For those reasons, President Trump and the National Space Council agree that the Department of Commerce should be the civil agency interface for the publicly releasable portion of the DoD catalog. With this role, Commerce can incentivize innovative space services based on an open architecture data repository. This repository will establish a mechanism for SSA data sharing that will enable enhanced STM services, to include industry-provided data and services.

Involvement by industry and others, such as academia, is paramount to the success of this endeavor. Both mature and emerging space companies, as well as universities, have input and experience that can help shape the development of this data repository and accompanying space traffic coordination best practices. As the number of actors in space grows, the need to refine satellite safety design guidelines and establish best practices necessitates close collaboration.

Updated guidelines and standards will enable more efficient and effective industry compliance, and could help establish standards that can be proposed for adoption internationally. Commerce is committed to facilitating these discussions and implementing their results so that the United States can provide global leadership for space traffic standards.

Commerce will lead this new responsibility in its Space Policy Advancing Commercial Enterprise (SPACE) Administration, a new office being established in the Office of the Secretary. The office will also house the Office of Space Commerce and the Commercial Remote Sensing Regulatory Affairs office, which already engage the space industry in promotional and regulatory roles respectively. The SPACE Administration will also coordinate the involvement of Commerce’s other space equities throughout the Department, including the National Telecommunications and Information Administration, which manages federal spectrum use for space communications; the National Institute of Standards and Technology, which has a proven track record of working with industry to conduct research and define essential scientific standards; and the National Oceanic and Atmospheric Administration, which already oversees the country’s largest operational civil satellite fleet and engages in the space domain as the world’s authoritative resource for timely and accurate space weather monitoring.

Throughout its various space equities, Commerce is committed to streamlining processes and reducing regulatory burdens that could inhibit commercial sector growth and innovation. Consistent with its deadlines in Space Policy Directive-2, this week Commerce staff published an Advanced Notice of Proposed Rulemaking. This notice provides an opportunity for space companies and partners to comment on current remote sensing regulations to facilitate the publication of a revised rule this fall. These reforms and our new space traffic coordination responsibility will be essential for opening up outer space for more commercial activity.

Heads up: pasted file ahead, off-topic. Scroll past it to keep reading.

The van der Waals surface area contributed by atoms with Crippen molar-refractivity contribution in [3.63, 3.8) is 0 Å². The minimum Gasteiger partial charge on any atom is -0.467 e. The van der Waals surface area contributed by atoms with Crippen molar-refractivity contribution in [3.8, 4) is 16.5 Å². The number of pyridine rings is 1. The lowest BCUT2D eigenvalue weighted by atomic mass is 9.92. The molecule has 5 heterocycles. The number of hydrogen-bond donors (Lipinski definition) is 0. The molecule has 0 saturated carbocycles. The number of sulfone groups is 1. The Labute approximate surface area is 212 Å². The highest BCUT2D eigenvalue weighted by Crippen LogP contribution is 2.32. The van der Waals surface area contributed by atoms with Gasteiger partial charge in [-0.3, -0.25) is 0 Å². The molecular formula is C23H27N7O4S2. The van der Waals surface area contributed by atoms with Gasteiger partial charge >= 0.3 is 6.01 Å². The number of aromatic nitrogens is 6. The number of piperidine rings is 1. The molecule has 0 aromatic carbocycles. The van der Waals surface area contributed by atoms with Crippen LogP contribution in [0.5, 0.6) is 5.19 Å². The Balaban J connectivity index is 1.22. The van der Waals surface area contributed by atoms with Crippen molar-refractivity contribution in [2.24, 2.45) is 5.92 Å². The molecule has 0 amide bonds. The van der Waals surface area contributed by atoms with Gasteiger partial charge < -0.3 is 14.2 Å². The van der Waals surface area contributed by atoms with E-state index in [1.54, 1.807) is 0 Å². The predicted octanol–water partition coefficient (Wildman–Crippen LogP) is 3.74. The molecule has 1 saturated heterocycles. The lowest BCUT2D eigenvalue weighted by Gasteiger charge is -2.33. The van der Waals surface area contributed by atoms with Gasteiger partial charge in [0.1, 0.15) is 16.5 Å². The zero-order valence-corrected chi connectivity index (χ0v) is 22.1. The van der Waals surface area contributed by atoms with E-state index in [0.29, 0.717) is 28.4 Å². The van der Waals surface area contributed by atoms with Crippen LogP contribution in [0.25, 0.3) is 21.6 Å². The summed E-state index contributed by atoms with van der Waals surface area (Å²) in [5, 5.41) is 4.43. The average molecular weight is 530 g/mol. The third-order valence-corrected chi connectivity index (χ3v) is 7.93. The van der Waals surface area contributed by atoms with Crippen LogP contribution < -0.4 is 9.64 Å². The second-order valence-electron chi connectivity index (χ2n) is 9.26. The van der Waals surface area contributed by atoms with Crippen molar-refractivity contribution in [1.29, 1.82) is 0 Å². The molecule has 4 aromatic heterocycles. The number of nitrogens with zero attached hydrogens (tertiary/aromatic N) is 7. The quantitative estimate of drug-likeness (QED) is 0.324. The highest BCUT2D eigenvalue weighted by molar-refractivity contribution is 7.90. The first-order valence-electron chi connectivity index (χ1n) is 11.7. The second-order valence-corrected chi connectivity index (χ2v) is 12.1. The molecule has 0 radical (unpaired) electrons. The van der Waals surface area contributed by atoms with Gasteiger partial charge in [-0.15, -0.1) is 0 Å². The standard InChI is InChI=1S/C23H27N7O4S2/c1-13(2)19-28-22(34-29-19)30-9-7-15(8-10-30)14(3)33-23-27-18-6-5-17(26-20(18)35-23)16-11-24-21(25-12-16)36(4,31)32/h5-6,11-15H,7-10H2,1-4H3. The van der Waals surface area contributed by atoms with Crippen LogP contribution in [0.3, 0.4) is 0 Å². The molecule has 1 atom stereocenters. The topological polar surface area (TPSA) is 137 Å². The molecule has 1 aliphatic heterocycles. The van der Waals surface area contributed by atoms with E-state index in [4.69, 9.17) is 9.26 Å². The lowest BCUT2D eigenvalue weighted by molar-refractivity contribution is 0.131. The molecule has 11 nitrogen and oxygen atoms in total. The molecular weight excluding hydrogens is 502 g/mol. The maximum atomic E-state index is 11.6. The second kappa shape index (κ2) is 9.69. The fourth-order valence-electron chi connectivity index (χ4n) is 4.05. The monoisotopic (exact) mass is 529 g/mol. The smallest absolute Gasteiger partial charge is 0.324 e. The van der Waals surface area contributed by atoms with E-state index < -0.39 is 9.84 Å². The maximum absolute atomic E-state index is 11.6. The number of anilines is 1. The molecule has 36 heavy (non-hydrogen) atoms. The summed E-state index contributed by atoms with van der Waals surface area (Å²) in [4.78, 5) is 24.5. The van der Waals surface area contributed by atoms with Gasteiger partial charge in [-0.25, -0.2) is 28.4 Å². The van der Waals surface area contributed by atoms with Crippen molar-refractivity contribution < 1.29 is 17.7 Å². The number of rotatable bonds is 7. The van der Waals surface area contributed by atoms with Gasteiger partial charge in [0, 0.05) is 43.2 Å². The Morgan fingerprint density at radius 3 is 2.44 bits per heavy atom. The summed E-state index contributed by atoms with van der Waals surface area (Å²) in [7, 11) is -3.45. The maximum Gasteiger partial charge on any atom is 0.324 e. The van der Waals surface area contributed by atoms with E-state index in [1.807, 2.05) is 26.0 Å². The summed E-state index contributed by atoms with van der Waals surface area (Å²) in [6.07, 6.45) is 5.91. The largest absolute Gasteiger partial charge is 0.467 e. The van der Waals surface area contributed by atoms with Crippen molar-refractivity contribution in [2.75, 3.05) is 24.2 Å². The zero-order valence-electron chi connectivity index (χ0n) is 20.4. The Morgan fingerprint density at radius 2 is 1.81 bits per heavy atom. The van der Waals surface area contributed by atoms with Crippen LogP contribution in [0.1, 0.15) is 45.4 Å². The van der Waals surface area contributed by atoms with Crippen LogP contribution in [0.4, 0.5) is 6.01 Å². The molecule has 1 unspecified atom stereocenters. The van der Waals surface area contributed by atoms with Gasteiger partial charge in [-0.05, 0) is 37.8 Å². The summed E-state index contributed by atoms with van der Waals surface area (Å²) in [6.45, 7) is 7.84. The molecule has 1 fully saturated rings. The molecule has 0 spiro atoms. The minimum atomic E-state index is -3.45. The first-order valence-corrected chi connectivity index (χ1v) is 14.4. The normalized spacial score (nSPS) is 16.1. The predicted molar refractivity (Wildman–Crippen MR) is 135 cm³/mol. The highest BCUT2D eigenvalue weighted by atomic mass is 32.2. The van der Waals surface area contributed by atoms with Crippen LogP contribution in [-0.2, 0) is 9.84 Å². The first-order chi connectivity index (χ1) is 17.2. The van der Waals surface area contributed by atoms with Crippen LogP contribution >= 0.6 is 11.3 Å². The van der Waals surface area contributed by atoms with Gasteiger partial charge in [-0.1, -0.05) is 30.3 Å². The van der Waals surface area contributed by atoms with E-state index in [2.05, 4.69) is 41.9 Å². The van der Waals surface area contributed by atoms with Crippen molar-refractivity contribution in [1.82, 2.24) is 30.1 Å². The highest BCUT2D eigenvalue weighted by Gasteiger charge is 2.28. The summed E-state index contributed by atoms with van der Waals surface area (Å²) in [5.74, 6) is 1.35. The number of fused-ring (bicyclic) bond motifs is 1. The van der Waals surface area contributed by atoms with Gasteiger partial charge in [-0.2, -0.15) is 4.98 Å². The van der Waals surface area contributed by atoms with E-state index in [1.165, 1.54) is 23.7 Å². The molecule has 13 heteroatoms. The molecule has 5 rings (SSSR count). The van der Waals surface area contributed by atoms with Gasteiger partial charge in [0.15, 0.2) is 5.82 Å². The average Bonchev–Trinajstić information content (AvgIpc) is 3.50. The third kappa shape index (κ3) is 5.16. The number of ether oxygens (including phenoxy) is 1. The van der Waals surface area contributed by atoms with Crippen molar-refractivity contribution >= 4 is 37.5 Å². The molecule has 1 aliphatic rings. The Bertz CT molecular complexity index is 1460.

This is an important task and we have dedicated serious deliberation and planning in its execution. We have an excellent working relationship with our partners in DoD and look forward to continuing to work with them to carry out the implementation plan approved by the National Space Council. We are setting clear milestones and want to be transparent about achieving them. Further, we want the Congress and stakeholders to recognize that we are taking the lessons of our interagency counterparts to heart, and that the Department of Commerce appreciates how important it is to get this right.

Commerce is first and foremost dedicated to creating economic growth and sustainable development in all industry sectors. Facilitating space traffic coordination will provide the space industry with more tools to be successful. As such, with this new responsibility Commerce will work with industry to find ways to enhance space traffic coordination data and be adaptive to industry concerns. We want to evolve the architecture that currently supports U.S. Strategic Command to be even more responsive to the space industry’s needs, and welcome your feedback and suggestions.

With Commerce at the helm of commercial space traffic coordination, we will ensure that the growing space industry remains open for business. I would be happy to respond to any questions members of the Subcommittees may have.